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• WinCo Foods announced that next week it will open its 120th store - an 82,077-square-foot unit in the Dallas Metroplex that also is its 10th in that marketplace.

WinCo, which makes its employee ownership a key part of its value proposition, operates stores in Arizona, California, Idaho, Nevada, Oklahoma, Oregon, Texas, Utah, and Washington, with plans to open in Montana sometime next year.

• In Maine, the Press-Herald reports that Hannaford Supermarkets has settled a labor dispute at its South Portland distribution center, as employees represented by the United Food and Commercial Workers (UFCW) accepted a three-year contract offer.

The deal came three weeks after a one-day strike. Delhaize America, parent company to Hannaford, says that the accepted offer was in fact the original offer, which it called “fair and competitive.”

Terms of the agreement were not disclosed.

Reuters reports that girls accessories retailer Claire’s Stores has filed for Chapter 11 bankruptcy protection, conceding that “lower mall traffic” has had an impact on many of its locations, creating a level of unsustainable debt.

Bloomberg reports that McDonald’s “is vowing to cut its greenhouse-gas emissions” by “adding LED lights and more efficient kitchen equipment, such as grills and fryers.” The goal is “to reduce emissions at its restaurants and offices by 36 percent by the year 2030 from 2015 levels.”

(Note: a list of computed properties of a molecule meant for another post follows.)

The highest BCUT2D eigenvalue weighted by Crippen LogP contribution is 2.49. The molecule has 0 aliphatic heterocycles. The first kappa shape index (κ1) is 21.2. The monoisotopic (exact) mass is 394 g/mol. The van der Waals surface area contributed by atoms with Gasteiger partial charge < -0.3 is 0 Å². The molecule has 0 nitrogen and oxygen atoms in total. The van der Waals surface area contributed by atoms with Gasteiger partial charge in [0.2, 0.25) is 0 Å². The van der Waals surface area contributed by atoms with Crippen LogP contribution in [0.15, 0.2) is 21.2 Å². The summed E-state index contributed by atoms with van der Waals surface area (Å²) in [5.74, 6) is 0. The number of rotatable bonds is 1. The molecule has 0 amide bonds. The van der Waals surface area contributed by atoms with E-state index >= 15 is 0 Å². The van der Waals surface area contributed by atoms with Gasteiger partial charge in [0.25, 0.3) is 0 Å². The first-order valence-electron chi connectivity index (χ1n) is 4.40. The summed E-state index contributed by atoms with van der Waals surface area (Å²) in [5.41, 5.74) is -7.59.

The story goes on: “Changes to beef production, meanwhile, will lower greenhouse gases from the company’s supply chain by 31 percent, McDonald’s said. Suppliers are experimenting with new paddock-style grazing practices, in which herds are rotated across sections of pasture. That allows the land to recover and reduces gases from cattle.

“The company says the combined effect will be the equivalent of taking 32 million cars off the road for a year.”

• The Associated Press reports that the National Labor Relations Board (NLRB) has reached a settlement - the specific of which have not yet been disclosed, and which have not been approved by a judge - in a case that will determine the degree to which the company could be considered a co-employer with franchisees.

MNB took note yesterday of a New York Times story about how Peter B. Robb, the new NLRB general counsel, was trying to negotiate a settlement between McDonald’s and employees in the case, which had already gone to trial that had been temporarily halted for settlement talks. The NLRB’s goal was to achieve a settlement that would avoid a court decision that could have broader, long-term implications.
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